The recent very publicly discussed suicides of fashion designer Kate Spade and celebrity chef Anthony Bourdain opened conversation about suicides among seniors. I was at a local bakery and overheard several middle-aged people talking about this as they expressed surprise that “successful people” would kill themselves and were even more shocked that “someone of their age would do this”. They went even further stating that drugs were “probably involved because you know how those stars are”.
Yes, we know how “those stars are”.
Spade’s family came forward immediately following her death and discussed her longstanding problems with mental illness and depression. For Bourdain, the majority of reports highlighted his history of drug addiction and most speculated that his history of alcohol abuse and alcoholism was a contributor to his death. Then came the coroner’s report that no drugs or alcohol was found in his system. This was followed by those who knew him admitting they were aware of his history of depression.
Here’s the reality – seniors, many of them clinically depressed, commit suicide at an alarming rate. The most recent figures from the CDC shows that there are 15 suicides out of every 100,000 people over the age of 65 in the United States. For all people in this country, the suicide rate is 12 out of 100,000.
“Although this may seem like a small number statistically”, says Attorney Connelly, “given the aging baby boomers and the growth of the senior population, these numbers could increase significantly unless we begin to take this problem seriously.”
Experts concur with Attorney Connelly’s observations. The CDC reports that as our society ages and even if the rates of suicide remain stagnant among this demographic, more than 11,000 seniors aged 65 and above will kill themselves – a startling number.
What’s even more concerning is the fact that the true numbers of suicide in the elderly may never be known. Mental health professionals in reviewing some of the “suspect deaths” of seniors feel the numbers may be under reported by some 40 percent. They cite deaths by “silent suicide” – those that occur from overdoses, self-starvation, dehydration and other “accidents”.
Characteristics of high risk for seniors are being a white male and being divorced. The strongest risk factor, according to professionals, is having a major psychiatric disorder such as major depression, which is very often associated with suicide.
In his practice, Attorney Connelly is very familiar with how depression affects seniors and their families, many times coming into contact with them following a medical emergency.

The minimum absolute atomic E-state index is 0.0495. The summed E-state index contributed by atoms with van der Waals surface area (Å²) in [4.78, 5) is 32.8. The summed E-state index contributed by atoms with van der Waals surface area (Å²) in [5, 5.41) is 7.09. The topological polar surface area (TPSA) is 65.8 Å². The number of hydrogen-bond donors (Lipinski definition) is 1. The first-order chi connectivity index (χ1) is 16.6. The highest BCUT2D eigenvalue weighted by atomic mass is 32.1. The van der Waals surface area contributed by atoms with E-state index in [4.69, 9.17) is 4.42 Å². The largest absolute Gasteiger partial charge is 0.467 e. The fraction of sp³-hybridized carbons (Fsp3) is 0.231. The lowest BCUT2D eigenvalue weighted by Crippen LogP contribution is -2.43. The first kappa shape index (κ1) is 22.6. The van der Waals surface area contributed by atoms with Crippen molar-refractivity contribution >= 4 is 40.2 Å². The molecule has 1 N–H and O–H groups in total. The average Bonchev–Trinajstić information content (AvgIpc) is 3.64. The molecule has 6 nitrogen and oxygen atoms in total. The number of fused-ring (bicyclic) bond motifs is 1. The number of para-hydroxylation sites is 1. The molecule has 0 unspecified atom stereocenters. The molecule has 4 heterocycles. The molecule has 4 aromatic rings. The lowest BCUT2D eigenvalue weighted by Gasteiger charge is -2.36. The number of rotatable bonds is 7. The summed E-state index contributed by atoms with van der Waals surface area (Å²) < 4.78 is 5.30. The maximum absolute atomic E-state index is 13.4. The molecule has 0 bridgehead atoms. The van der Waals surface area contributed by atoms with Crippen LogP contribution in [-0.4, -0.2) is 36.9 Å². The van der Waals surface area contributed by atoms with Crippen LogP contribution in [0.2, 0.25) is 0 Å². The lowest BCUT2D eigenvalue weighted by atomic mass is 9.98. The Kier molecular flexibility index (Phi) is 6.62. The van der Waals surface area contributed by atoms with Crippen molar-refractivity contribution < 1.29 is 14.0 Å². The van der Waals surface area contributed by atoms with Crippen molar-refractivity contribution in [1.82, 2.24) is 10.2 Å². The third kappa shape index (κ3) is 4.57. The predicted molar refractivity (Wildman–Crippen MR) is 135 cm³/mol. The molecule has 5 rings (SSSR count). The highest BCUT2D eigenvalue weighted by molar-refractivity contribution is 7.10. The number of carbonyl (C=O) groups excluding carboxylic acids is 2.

“An older person who is diagnosed with a complex illness such as cancer, Parkinson’s, diabetes, dementia, etc. can trigger a depression and set the stage for suicidal thinking. It is more common than many realize”, says Attorney Connelly.
Dr. Alexandre Dombrovski, a psychiatrist at the University of Pittsburgh, says that depression itself is not the sole factor in senior suicide. Misuse of alcohol or prescription drugs is also a major risk factor as well as a recent medical diagnosis, family discord, financial problems, physical disability, chronic pain and grief.
“It is the combination of one or several of these problems with depression that leads
the person to feel trapped, making suicide appear like the best solution,” Dombrovski said.
Don Drake, a presenter for Connelly Law Office’s Community Education series and retired licensed clinician in the Commonwealth of Massachusetts echoes Dr. Dombrovski’s findings.
“Our society has fostered certain beliefs and attitudes that become significant factors in suicidal behaviors. For seniors, losing autonomy, the perceived lack of dignity and loss of a family role can lead to depression and a lack of self-worth. Add to this alcohol and drug abuse and the risk of suicide increases exponentially”.
Drake says that the higher rate for men is also the result of real or perceived societal expectations that have been in place since a young age.
“Even in the age of political correctness, men are still conditioned to withhold their feelings. Aging pushes these feelings down even more as we begin to lose the roles we held in the family structure as our physical and mental abilities decline. Death is inevitable but for men, discussing our fears about the end of life can be terrifying. For some men, suicide is about taking control of the situation rather than waiting for death to come. For others, the pain of multiple losses and the inability to express these feelings appropriately can also result in suicide. As a society, we need to do better”, says Drake.
As we mentioned earlier, seniors often struggle with multiple losses as they age. Mental health professionals cite the fact that losing status in the family and in society can be the precursor to a depressive episode. Becoming a victim of a financial scam only reinforces for some seniors that they are no longer able to care for themselves. And for some, these type of events could be the last straw.
“Sadly, there are scammers lurking everywhere on the internet and in the community just waiting to separate a senior from their life savings. As a firm, we help seniors and their families on a regular basis address financial abuse perpetrated by these online charlatans”, said Attorney Connelly. “Unfortunately, some are too embarrassed when they are victimized and make the decision not to share this crime with others, leading to mental health issues or even worse”.
This 82 year old woman took her life after being scammed by a con artist - leaving her with just $69 in her bank account. Watch this disturbing report from ABC7 News.
And it appears that the “even worse” that Attorney Connelly is alluding to is happening on a regular basis around the country as victimized seniors are taking their lives after falling for a scam. Here are a few examples:
A Texas woman says her 82-year-old grandmother, who lost all of her money to a con artist, was so devastated by the scam, she committed suicide. The woman said her grandmother fell prey to a sweepstakes scam. She was told she won money but needed to pay fees and taxes. She ultimately sent all of her money to scammers and later had to borrow money from family members, took out all of her life insurance and then tragically committed suicide. She died with $69 in her bank account.